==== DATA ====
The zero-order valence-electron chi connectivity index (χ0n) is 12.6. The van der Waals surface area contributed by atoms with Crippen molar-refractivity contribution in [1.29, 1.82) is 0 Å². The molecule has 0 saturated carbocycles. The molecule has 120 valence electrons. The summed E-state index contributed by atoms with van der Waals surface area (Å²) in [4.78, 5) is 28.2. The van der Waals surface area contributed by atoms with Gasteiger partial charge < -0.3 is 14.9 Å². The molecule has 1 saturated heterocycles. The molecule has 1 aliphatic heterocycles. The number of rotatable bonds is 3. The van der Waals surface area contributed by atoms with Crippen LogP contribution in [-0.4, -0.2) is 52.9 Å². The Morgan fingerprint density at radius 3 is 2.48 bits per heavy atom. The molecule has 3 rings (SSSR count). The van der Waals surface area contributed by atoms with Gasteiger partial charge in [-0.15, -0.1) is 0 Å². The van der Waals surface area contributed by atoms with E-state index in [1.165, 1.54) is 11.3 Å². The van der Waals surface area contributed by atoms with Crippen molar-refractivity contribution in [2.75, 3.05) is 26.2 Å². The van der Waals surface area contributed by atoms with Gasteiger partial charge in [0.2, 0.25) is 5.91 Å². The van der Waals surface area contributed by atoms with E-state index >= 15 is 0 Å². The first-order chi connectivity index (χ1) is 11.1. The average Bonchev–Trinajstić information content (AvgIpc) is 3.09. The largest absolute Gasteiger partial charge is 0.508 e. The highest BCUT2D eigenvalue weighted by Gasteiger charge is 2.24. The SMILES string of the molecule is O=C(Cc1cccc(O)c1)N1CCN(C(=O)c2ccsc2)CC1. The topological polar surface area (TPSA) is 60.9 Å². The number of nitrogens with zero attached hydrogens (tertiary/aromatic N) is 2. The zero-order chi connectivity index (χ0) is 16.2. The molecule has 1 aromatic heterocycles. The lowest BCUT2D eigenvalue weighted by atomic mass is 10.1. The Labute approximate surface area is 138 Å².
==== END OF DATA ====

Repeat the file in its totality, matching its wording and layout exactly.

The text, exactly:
The zero-order valence-electron chi connectivity index (χ0n) is 12.6. The van der Waals surface area contributed by atoms with Crippen molar-refractivity contribution in [1.29, 1.82) is 0 Å². The molecule has 0 saturated carbocycles. The molecule has 120 valence electrons. The summed E-state index contributed by atoms with van der Waals surface area (Å²) in [4.78, 5) is 28.2. The van der Waals surface area contributed by atoms with Gasteiger partial charge < -0.3 is 14.9 Å². The molecule has 1 saturated heterocycles. The molecule has 1 aliphatic heterocycles. The number of rotatable bonds is 3. The van der Waals surface area contributed by atoms with Crippen LogP contribution in [-0.4, -0.2) is 52.9 Å². The Morgan fingerprint density at radius 3 is 2.48 bits per heavy atom. The molecule has 3 rings (SSSR count). The van der Waals surface area contributed by atoms with Gasteiger partial charge in [-0.15, -0.1) is 0 Å². The van der Waals surface area contributed by atoms with E-state index in [1.165, 1.54) is 11.3 Å². The van der Waals surface area contributed by atoms with Crippen molar-refractivity contribution in [2.75, 3.05) is 26.2 Å². The van der Waals surface area contributed by atoms with Gasteiger partial charge in [0.2, 0.25) is 5.91 Å². The van der Waals surface area contributed by atoms with E-state index >= 15 is 0 Å². The first-order chi connectivity index (χ1) is 11.1. The average Bonchev–Trinajstić information content (AvgIpc) is 3.09. The largest absolute Gasteiger partial charge is 0.508 e. The highest BCUT2D eigenvalue weighted by Gasteiger charge is 2.24. The SMILES string of the molecule is O=C(Cc1cccc(O)c1)N1CCN(C(=O)c2ccsc2)CC1. The topological polar surface area (TPSA) is 60.9 Å². The number of nitrogens with zero attached hydrogens (tertiary/aromatic N) is 2. The zero-order chi connectivity index (χ0) is 16.2. The molecule has 1 aromatic heterocycles. The lowest BCUT2D eigenvalue weighted by atomic mass is 10.1. The Labute approximate surface area is 138 Å².